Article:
Another great pub near to Alexanderplatz and situated in the Nikolaivertel near to the Rote Rathaus. This had the appearance of an upmarket cafe rather than traditional pub. There were many photos of pre-war Berlin adorning the walls. The stools at the bar were very tall but I decided to stay on one in order to converse with the barman. There were only a couple of customers in the place at the time (mid afternoon). I had a small glass of Berliner Kindl and a wheat beer before setting out for on another arctic trek. The barman was mildly amused to see an Englishman there in this type of weather. I noted back at the hostel that some people had stayed in all day rather than brave the elements. This seems a waste to me (like staying on a cruise ship and never going ashore) but of course, they could have been visiting for longer than me.
Thuringia is one of the lander states of Germany and this cafe/restaurant serves authentic Thuringen cuisine and drink. From Bratwurst mit sauerkraut to Dumplings. I also took the opportunity to have a Koestritzer Schwarzbier (a very dark black beer). It is about 4.8% and is my favourite German beer notwithstanding that it is sometimes seen as Frauenbier by some!
Stammhaus Friedrichstrasse 158-164, Berlin 1011
This is part of a very plush Berlin hotel: The Westin Grand. The Stammhaus is a bar cum restaurant and seems to be an attempt at creating a local pub inside the hotel. there is a also a more upmarket bar, Friedrichs. The place was quite full when I visited around lunchtime. I had a Kalbsfleisch buletten to eat and opted for a small glass of Paulaner Hefeweisse before trying the sweet Berliner Weisse Rot, which has syrup added to create the distinctive red colour. It is an acquired taste. The bar's situation in the affluent Friedrichstrasse was reflected in the prices but was not overly expensive (£1.85/2.60€ for 0.3cl) The food was very rich and could not be faulted.
To be continued
Another welcome victory for the Mighty Whites and another strike by Chris Greenacre. Yet again my pet theory of Tranny goals in the last 10 minutes not resulting in a points increase compared to the converse, proves correct. Shuker's injury time lob over the stranded keeper ended any chance of a Brighton comeback, but was largely academic. The result takes us to the dizzy heights of 3rd place. Leeds continued on their march from the bottom of the hill with a decent victory at Forest.
Thought I'd start putting some photos on the site. These were taken in Cologne and Bonn in January of this year. My companion in crime was once again the well travelled Steve, who shares some of the blame for England's defeat yesterday. Members of the jury you are invited to look at the evidence. Twice the defendant left his seat in the Rose and Crown and twice the Germans scored. It is believed that he remained on his stool for the whole of the victories in 1966 and 1975. Various bondage techniques were utilised for the 5-1 victory in Munich.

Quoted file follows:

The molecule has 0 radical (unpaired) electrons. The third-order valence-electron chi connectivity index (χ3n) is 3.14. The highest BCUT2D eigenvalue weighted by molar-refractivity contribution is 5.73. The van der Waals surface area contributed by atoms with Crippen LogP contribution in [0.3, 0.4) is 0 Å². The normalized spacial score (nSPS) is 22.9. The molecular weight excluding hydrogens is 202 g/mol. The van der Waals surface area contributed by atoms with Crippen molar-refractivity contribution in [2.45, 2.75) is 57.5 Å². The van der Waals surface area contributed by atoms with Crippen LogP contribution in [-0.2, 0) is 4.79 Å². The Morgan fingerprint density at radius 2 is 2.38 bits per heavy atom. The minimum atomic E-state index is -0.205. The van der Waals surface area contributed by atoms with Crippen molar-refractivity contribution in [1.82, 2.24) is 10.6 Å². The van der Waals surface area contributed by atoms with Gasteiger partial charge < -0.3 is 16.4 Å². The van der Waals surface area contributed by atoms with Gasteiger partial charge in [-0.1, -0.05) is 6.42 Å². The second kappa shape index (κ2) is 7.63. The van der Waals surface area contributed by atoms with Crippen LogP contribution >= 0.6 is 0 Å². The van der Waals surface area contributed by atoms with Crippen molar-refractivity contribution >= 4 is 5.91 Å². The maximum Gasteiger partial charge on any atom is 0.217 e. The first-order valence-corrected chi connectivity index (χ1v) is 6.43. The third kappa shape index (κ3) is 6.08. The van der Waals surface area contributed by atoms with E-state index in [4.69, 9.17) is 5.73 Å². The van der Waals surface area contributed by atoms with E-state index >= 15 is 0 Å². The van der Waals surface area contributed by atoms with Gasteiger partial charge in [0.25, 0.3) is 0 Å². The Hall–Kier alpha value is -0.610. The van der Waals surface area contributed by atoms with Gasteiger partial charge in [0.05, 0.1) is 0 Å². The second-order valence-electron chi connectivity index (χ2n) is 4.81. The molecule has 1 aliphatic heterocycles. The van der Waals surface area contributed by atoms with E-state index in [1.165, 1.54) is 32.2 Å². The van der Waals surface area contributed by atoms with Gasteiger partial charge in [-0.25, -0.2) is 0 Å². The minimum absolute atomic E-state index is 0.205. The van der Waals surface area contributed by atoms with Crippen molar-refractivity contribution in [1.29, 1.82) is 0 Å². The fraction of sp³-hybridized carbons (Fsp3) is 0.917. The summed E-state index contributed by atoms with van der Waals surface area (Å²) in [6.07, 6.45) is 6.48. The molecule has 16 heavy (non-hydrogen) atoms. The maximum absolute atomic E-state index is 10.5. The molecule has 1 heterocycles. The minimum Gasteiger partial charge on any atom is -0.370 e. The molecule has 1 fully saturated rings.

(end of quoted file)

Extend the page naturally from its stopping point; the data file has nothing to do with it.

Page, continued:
Anyhoo, if I can find my travelogue notes I shall do my Bill Bryson bit later.
Cologne 2007 : Introduction
The trip to Cologne was booked in November 2006 after an abortive attempt to travel there earlier in the year. I managed to pick the only day in the year that Britain had heavy snow resulting in the closure of Liverpool John Lennon Airport . The cost with EasyJet was an incredible £21 return. There is an additional levy in the guilt felt at further damage to the ozone level. The same amount of money would barely pay for a rail trip to Manchester.
Cologne has been on my list of ‘must see' places in Germany for some time. It is twinned with Liverpool. I had travelled through the city before; I managed to visit the shopping centre in the main railway station for a couple of hours and beers. This, however, was the chance to spend a few days exploring the city.
One invaluable help to our trip was the guide to Cologne pubs by Ron Pattinson which can be found at (http://www.europeanbeerguide.net/kolnpubs.htm ), The Wcities guides (www.wcities.com) and the Metro program for the Palm PDA (www.nanika.net/Metro). (Not to mention my sub-O Level standard German!)